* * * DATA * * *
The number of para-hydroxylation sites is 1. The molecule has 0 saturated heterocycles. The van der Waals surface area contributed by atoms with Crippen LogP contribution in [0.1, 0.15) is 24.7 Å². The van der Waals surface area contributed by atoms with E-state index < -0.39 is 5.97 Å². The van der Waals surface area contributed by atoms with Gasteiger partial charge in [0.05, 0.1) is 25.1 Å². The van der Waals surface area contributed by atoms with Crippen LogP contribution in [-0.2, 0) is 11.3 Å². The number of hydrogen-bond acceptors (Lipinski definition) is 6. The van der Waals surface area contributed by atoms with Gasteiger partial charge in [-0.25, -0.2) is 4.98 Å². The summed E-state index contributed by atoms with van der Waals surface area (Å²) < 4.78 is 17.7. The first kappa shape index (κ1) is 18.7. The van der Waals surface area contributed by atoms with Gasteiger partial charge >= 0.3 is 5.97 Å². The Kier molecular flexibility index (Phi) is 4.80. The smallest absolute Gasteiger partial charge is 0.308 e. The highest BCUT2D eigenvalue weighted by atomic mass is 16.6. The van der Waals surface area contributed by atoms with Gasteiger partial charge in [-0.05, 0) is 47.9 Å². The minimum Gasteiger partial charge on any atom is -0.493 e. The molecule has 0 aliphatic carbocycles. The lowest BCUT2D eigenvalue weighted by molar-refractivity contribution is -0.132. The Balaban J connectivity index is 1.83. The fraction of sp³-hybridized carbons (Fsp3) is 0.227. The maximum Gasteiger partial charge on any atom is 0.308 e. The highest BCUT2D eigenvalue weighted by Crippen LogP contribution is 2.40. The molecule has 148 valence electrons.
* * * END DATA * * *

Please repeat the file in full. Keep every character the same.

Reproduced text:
The number of para-hydroxylation sites is 1. The molecule has 0 saturated heterocycles. The van der Waals surface area contributed by atoms with Crippen LogP contribution in [0.1, 0.15) is 24.7 Å². The van der Waals surface area contributed by atoms with E-state index < -0.39 is 5.97 Å². The van der Waals surface area contributed by atoms with Gasteiger partial charge in [0.05, 0.1) is 25.1 Å². The van der Waals surface area contributed by atoms with Crippen LogP contribution in [-0.2, 0) is 11.3 Å². The number of hydrogen-bond acceptors (Lipinski definition) is 6. The van der Waals surface area contributed by atoms with Gasteiger partial charge in [-0.25, -0.2) is 4.98 Å². The summed E-state index contributed by atoms with van der Waals surface area (Å²) < 4.78 is 17.7. The first kappa shape index (κ1) is 18.7. The van der Waals surface area contributed by atoms with Gasteiger partial charge >= 0.3 is 5.97 Å². The Kier molecular flexibility index (Phi) is 4.80. The smallest absolute Gasteiger partial charge is 0.308 e. The highest BCUT2D eigenvalue weighted by atomic mass is 16.6. The van der Waals surface area contributed by atoms with Gasteiger partial charge in [-0.05, 0) is 47.9 Å². The minimum Gasteiger partial charge on any atom is -0.493 e. The molecule has 0 aliphatic carbocycles. The lowest BCUT2D eigenvalue weighted by molar-refractivity contribution is -0.132. The Balaban J connectivity index is 1.83. The fraction of sp³-hybridized carbons (Fsp3) is 0.227. The maximum Gasteiger partial charge on any atom is 0.308 e. The highest BCUT2D eigenvalue weighted by Crippen LogP contribution is 2.40. The molecule has 148 valence electrons.